The Competition and Markets Authority (CMA) in the UK has issued a reminder to EV charge point operators and motorway service area operators to adhere to competition laws in infrastructure planning. The CMA’s scrutiny follows investigations into suspected breaches and a competition law case addressing long-term exclusive arrangements. The focus is on fostering a comprehensive, competitive charging network in the UK while avoiding potential violations that could hinder the roll-out of essential funding initiatives.
The Competition and Markets Authority (CMA) has issued a reminder to motorway service operators and EV charge point operators to avoid violating competition laws in their infrastructure planning. The CMA has already investigated suspected breaches of the Competition Act 1998 related to the supply of EV charge points on or near motorways.
It also initiated a competition law case regarding long-term exclusive arrangements for the supply of EV charge points entered into between Gridserve Holdings and three motorway service area operators – Moto Holdings, Roadchef, and Extra MSA Property (UK). This followed concerns that such lengthy exclusivity arrangements would foreclose other charge point operators (CPO) from entering the market and thereby impede the effective roll-out of the £950 million rapid Charging fund (RCF).
The enforcement action resulted in commitments from all those involved, including commitments to reduce the length of exclusivity periods and to not enforce exclusive rights at any MSA site that is granted RCF funding.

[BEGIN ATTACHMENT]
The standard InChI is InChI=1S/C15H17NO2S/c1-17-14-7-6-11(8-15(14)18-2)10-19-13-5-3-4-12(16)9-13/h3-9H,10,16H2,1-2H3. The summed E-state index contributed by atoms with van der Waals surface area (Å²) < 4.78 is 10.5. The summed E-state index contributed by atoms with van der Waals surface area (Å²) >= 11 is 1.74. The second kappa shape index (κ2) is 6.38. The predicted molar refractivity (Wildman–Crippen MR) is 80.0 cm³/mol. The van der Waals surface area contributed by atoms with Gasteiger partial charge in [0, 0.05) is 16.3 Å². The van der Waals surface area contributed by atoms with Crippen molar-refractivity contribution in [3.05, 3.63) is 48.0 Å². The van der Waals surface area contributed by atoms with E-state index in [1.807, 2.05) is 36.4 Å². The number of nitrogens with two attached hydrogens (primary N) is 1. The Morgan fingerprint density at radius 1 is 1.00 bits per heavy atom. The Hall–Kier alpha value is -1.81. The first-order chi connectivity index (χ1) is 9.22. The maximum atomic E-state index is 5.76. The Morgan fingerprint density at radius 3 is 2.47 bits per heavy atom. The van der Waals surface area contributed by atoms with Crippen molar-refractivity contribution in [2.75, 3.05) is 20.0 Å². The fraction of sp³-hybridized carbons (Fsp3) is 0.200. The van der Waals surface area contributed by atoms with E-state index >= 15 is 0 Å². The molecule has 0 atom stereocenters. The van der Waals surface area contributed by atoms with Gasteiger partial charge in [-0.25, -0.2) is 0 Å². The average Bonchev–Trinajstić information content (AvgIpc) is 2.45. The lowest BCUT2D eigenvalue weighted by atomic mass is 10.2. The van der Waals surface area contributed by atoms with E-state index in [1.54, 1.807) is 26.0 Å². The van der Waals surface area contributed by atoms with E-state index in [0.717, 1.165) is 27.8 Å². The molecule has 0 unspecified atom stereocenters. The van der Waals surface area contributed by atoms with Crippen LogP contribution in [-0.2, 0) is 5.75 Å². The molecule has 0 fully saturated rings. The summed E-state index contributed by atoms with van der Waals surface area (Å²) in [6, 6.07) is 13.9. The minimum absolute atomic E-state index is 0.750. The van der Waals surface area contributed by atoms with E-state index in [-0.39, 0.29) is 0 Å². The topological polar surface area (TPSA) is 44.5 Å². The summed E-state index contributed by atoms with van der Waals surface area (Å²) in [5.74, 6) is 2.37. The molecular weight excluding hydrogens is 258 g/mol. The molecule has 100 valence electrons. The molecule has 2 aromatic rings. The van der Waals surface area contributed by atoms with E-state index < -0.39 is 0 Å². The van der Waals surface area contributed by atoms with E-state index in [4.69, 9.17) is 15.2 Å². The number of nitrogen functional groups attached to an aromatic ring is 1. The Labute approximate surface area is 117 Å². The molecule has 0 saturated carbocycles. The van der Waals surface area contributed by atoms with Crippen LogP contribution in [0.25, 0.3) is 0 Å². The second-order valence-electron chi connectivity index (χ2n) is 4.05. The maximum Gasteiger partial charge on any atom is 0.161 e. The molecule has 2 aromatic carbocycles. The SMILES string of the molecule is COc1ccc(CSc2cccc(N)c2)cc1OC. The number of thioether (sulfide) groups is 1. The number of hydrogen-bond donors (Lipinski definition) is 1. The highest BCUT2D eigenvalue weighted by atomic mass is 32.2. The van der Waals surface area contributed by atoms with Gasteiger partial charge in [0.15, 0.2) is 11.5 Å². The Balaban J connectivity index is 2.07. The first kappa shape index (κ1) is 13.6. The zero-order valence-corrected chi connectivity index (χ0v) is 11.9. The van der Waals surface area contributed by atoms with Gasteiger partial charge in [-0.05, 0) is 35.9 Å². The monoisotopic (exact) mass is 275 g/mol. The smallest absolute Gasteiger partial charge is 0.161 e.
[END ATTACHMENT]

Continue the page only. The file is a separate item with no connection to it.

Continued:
In an open letter to EV charge point operators and motorway service area operators, Jennifer Halliday, senior director, advocacy and external engagement at CMA, emphasised the need for a comprehensive, competitive charging network in the UK, ensuring that charging is as simple and convenient as filling up with petrol or diesel. Halliday pointed out that arrangements leading to long-term exclusivity between CPOs and MSA site operators could breach competition law.
In the long term, opening up charging at MSA sites to multiple CPOs will give drivers a choice of operators, and competition within sites will help deliver better outcomes for drivers, according to Halliday. All CPOs and MSA site operators should ensure that their arrangements comply with competition law, seeking independent legal advice if necessary and making any changes to existing commercial arrangements to ensure compliance.
Halliday added that the CMA will continue to monitor charging along motorways and the sector more broadly, considering intervention using its tools, including taking enforcement action, where needed to improve competition and innovation for the benefit of drivers in this critically important sector.